Prevalence and risk factors of diabetes in patients with Klinefelter syndrome: a longitudinal observational study
ABSTRACT To evaluate the prevalence and risk factors of diabetes in patients with Klinefelter syndrome.
Retrospective longitudinal study.
Medical college hospital.
Klinefelter group (n = 39) and idiopathic hypogonadotropic hypogonadism (IHH) group (n = 40).
Testosterone replacement therapy.
The metabolic parameters, lipid profiles, and sex hormones were compared before and after T replacement therapy. The median duration of follow-up was 4 years in the Klinefelter group and 5.2 years in the IHH group.
The prevalence of diabetes was 20.5% (8 of 39) in the Klinefelter group and 5% in the IHH group. In the Klinefelter group, the incidence of diabetes was 12.5% in patients with 47,XXY karyotype and 57.1% in patients with other atypical karyotypes, such as 46XY/47XXY chimera. In the Klinefelter group, the average (±SD) age at diagnosis of diabetes was 27.1 ± 4.5 years. Four subjects had diabetes before T therapy, and their blood glucose did not improve after T replacement. One patient had a history of acute pancreatitis. Two other subjects had very high triglyceride levels. During the follow-up, body weight increased more in Klinefelter patients than in IHH patients.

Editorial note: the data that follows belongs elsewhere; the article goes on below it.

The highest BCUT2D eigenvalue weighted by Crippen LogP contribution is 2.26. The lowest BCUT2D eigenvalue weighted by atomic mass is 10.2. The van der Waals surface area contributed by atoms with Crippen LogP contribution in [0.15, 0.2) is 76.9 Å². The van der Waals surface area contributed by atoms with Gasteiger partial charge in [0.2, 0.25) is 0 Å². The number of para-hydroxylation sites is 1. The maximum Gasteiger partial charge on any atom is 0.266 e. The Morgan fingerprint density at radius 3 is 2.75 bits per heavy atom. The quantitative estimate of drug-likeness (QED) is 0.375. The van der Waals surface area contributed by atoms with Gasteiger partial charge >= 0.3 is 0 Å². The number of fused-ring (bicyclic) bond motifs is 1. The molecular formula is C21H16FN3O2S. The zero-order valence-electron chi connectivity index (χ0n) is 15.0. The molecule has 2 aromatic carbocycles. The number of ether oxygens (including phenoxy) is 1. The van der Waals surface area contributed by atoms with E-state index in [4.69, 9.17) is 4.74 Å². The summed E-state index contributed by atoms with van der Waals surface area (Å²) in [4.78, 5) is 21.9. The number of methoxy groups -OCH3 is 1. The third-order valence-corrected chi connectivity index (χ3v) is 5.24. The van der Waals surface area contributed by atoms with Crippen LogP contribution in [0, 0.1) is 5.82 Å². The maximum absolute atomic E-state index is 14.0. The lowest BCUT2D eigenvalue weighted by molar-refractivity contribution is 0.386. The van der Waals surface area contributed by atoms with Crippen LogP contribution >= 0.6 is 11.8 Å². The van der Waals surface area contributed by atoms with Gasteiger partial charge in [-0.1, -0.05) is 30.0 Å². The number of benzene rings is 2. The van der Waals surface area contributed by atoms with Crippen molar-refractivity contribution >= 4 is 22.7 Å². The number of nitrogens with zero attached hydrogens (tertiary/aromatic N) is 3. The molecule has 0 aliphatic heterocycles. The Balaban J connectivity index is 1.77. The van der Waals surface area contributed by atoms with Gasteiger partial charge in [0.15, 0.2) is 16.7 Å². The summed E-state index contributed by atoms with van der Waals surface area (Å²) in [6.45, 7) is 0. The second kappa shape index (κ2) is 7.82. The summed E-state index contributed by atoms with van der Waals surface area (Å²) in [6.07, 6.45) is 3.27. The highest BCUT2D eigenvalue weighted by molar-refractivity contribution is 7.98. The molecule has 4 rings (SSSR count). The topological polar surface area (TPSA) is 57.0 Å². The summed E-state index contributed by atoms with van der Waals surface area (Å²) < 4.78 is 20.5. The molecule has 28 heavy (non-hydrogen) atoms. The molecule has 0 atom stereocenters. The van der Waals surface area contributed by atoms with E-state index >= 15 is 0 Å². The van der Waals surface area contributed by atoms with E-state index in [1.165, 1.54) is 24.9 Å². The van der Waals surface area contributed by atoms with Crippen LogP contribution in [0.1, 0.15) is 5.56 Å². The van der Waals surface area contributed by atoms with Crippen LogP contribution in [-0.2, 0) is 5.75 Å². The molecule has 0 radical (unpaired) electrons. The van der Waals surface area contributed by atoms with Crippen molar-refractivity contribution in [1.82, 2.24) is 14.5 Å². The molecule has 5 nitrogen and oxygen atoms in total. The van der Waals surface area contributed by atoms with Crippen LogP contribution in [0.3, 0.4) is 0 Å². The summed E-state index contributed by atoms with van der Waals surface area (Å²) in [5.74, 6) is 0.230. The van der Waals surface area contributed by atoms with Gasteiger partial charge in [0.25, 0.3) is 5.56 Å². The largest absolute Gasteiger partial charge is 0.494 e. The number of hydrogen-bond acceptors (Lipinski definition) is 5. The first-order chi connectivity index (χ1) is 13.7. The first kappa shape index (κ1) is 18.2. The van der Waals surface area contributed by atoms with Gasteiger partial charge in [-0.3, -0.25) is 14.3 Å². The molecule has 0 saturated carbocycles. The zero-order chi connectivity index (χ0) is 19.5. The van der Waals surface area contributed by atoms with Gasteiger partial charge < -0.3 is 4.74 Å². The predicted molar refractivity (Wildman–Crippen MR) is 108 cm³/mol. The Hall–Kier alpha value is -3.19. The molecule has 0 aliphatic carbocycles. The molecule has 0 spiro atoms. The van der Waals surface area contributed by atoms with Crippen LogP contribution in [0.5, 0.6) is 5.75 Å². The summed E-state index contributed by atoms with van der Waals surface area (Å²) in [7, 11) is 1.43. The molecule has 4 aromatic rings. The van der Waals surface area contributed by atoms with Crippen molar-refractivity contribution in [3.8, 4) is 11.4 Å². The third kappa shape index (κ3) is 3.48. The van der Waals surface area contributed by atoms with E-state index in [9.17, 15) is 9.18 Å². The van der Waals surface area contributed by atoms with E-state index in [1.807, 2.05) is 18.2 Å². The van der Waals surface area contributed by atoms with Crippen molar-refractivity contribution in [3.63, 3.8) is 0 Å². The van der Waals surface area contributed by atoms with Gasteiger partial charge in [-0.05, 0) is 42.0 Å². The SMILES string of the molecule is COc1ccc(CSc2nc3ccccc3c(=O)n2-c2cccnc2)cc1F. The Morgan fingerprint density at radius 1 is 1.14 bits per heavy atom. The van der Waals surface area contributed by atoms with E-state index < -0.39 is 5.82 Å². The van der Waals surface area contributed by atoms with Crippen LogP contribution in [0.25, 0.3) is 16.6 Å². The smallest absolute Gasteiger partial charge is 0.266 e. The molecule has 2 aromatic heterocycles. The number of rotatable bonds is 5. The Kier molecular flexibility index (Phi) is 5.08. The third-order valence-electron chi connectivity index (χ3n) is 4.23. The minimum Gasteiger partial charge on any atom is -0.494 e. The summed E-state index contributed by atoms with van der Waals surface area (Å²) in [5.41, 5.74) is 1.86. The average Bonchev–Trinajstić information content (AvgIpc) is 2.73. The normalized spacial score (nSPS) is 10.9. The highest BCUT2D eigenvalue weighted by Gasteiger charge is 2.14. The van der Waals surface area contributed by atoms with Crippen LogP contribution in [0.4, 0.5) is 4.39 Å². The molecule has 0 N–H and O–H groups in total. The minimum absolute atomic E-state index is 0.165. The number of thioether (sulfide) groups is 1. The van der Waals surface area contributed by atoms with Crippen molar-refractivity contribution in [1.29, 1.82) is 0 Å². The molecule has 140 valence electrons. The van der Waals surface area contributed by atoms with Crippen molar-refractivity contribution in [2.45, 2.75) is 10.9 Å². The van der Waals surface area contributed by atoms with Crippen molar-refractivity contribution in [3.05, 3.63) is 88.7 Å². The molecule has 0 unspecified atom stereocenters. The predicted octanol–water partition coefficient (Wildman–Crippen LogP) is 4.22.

The prevalence of diabetes is higher in Klinefelter patients than in IHH patients, possibly owing to abnormal karyotypes. Other risk factors, such as low T level, high body weight, acute pancreatitis, and high triglyceride levels, may also contribute to the development of diabetes.
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ABSTRACT: Klinefelter Syndrome (KS) is the most common sex chromosome disorder in males. Key findings in older adolescents and young men are small testes with variable hypo-androgenism but almost universal azoospermia, most frequently in combination with a history of learning difficulties and behavior problems. KS males may come to medical attention through different medical presentations, given its association with several congenital malformations, psychiatric, endocrine and metabolic disorders. Preventive care is to be provided from diagnosis, preferentially through a multidisciplinary approach, including that from an endocrinologist, clinical psychologist or psychiatrist, neurologist, urologist, sexologist and a fertility team. Accurate information about the condition and assessment of associated medical conditions should be offered at diagnosis and should be followed by psychological counseling. Medical treatment during transition into adulthood is focused on fertility preservation and testosterone replacement therapy in the case of hypo-androgenism, and alleviation of current or future consequences of testicular fibrosis. However, more research is needed to determine the need for pro-active testosterone treatment in adolescence, as well as the conditions for an optimal testosterone replacement and sperm retrieval in KS adolescents and young men. Furthermore, screening for associated diseases such as metabolic syndrome, auto-immune diseases, thyroid dysfunction and malignancies, is warranted during this period of life. The practical medical management during transition and more specifically the role of the endocrinologist is discussed in this article.European Journal of Endocrinology 05/2014; DOI:10.1530/EJE-14-0213 · 3.69 Impact Factor